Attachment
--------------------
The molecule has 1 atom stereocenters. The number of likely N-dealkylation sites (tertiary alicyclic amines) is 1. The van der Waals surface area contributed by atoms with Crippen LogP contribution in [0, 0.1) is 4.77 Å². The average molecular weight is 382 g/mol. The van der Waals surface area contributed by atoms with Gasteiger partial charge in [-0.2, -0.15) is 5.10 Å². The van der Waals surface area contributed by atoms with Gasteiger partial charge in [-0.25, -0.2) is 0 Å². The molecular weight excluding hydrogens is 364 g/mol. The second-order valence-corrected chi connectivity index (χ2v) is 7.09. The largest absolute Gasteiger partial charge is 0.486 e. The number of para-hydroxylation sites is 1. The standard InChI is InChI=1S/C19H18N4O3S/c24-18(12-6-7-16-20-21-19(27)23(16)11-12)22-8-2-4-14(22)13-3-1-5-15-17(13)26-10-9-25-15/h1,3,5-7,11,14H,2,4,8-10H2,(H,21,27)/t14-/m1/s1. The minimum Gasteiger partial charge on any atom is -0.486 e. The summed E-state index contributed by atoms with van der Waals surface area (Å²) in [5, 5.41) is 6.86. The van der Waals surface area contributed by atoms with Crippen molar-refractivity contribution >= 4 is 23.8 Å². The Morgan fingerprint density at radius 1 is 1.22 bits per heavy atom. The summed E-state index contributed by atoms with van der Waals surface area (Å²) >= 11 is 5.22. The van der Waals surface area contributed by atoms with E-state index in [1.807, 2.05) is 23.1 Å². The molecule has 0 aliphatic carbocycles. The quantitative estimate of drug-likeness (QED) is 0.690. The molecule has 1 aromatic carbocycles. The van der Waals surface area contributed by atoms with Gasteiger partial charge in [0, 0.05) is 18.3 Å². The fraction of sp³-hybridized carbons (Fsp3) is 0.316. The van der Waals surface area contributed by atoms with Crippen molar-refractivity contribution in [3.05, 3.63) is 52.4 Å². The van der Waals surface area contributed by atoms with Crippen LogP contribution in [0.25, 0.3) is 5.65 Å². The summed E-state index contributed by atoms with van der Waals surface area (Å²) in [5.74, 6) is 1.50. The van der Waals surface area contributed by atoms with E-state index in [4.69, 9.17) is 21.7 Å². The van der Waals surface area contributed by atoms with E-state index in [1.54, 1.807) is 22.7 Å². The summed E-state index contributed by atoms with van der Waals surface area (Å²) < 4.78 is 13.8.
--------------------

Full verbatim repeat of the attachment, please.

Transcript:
The molecule has 1 atom stereocenters. The number of likely N-dealkylation sites (tertiary alicyclic amines) is 1. The van der Waals surface area contributed by atoms with Crippen LogP contribution in [0, 0.1) is 4.77 Å². The average molecular weight is 382 g/mol. The van der Waals surface area contributed by atoms with Gasteiger partial charge in [-0.2, -0.15) is 5.10 Å². The van der Waals surface area contributed by atoms with Gasteiger partial charge in [-0.25, -0.2) is 0 Å². The molecular weight excluding hydrogens is 364 g/mol. The second-order valence-corrected chi connectivity index (χ2v) is 7.09. The largest absolute Gasteiger partial charge is 0.486 e. The number of para-hydroxylation sites is 1. The standard InChI is InChI=1S/C19H18N4O3S/c24-18(12-6-7-16-20-21-19(27)23(16)11-12)22-8-2-4-14(22)13-3-1-5-15-17(13)26-10-9-25-15/h1,3,5-7,11,14H,2,4,8-10H2,(H,21,27)/t14-/m1/s1. The minimum Gasteiger partial charge on any atom is -0.486 e. The summed E-state index contributed by atoms with van der Waals surface area (Å²) in [5, 5.41) is 6.86. The van der Waals surface area contributed by atoms with Crippen molar-refractivity contribution >= 4 is 23.8 Å². The Morgan fingerprint density at radius 1 is 1.22 bits per heavy atom. The summed E-state index contributed by atoms with van der Waals surface area (Å²) >= 11 is 5.22. The van der Waals surface area contributed by atoms with E-state index in [1.807, 2.05) is 23.1 Å². The molecule has 0 aliphatic carbocycles. The quantitative estimate of drug-likeness (QED) is 0.690. The molecule has 1 aromatic carbocycles. The van der Waals surface area contributed by atoms with Gasteiger partial charge in [0, 0.05) is 18.3 Å². The fraction of sp³-hybridized carbons (Fsp3) is 0.316. The van der Waals surface area contributed by atoms with Crippen molar-refractivity contribution in [3.05, 3.63) is 52.4 Å². The van der Waals surface area contributed by atoms with Crippen LogP contribution in [0.25, 0.3) is 5.65 Å². The summed E-state index contributed by atoms with van der Waals surface area (Å²) in [5.74, 6) is 1.50. The van der Waals surface area contributed by atoms with E-state index in [4.69, 9.17) is 21.7 Å². The van der Waals surface area contributed by atoms with E-state index in [1.54, 1.807) is 22.7 Å². The summed E-state index contributed by atoms with van der Waals surface area (Å²) < 4.78 is 13.8.